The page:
Recursively Defined Datatypes

A recursively defined datatype (or recursive datatype for short) is one such that its associated constructors may form values by applying to values of the datatype itself. For instance, the following declared datatype charlst is recursive:

```datatype charlst =
| charlst_nil of ()
| charlst_cons of (char, charlst)
// end of [charlst]
```

When applied to a character and a value of the type charlst, the constructor charlst_cons forms a value of the type charlst. As an example, the following value represents a character list consisting of 'a', 'b' and 'c':

```charlst_cons('a', charlst_cons('b', charlst_cons('c', charlst_nil())))
```

We can define a function charlst_length as follows to compute the length of a given character list:

```fun
charlst_length
(
cs: charlst
) : int =
case cs of
| charlst_nil() => 0
| charlst_cons(_, cs) => 1 + charlst_length(cs)
// end of [charlst_length]
```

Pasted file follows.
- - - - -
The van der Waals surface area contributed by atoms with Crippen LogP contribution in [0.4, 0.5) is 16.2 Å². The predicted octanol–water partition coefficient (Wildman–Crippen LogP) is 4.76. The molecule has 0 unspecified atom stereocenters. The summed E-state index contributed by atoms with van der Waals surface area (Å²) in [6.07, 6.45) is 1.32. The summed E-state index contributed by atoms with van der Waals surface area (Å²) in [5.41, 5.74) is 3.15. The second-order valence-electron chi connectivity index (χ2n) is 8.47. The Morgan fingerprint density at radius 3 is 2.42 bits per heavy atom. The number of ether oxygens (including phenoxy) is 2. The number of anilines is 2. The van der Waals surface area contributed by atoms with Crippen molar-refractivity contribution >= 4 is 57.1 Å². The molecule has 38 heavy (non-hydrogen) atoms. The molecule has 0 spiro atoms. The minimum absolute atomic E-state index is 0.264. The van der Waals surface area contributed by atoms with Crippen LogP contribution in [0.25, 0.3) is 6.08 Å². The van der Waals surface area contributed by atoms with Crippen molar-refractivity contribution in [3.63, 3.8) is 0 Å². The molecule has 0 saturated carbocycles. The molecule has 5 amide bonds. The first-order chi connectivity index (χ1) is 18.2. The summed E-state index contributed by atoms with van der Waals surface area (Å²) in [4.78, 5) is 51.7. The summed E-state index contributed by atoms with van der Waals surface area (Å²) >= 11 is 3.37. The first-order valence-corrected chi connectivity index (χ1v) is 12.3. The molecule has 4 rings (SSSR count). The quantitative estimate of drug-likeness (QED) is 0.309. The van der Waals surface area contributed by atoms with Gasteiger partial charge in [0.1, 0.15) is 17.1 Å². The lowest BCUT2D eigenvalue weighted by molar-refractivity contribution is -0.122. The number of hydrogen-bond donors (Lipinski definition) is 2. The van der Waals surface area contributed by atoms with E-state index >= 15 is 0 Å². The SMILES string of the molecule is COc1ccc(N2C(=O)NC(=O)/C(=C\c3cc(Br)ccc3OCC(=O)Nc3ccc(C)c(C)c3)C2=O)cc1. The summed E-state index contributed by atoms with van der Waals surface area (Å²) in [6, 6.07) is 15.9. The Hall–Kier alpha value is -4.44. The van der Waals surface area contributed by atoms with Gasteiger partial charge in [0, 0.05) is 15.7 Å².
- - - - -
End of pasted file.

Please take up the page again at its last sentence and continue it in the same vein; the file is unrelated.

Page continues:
Note that this implementation is recursive but not tail-recursive. By relying on the commutativity and associativity of integer addition, we can give the following implementation of charlst_length that is tail-recursive:

```fun
charlst_length
(cs: charlst): int = let
//
fun loop
(cs: charlst, n: int): int = case cs of
| charlst_nil() => n | charlst_cons (_, cs) => loop(cs, n+1)
// end of [loop]
//
in
loop (cs, 0)
end // end of [charlst_length]
```

Note that the naming convention I follow closely in this book (and elsewhere) mandates that only a tail-recursive function be given a name indicative of its being a loop. A non-tail-recursive function is not called a loop because it cannot be translated directly to a loop in an imperative programming language like C.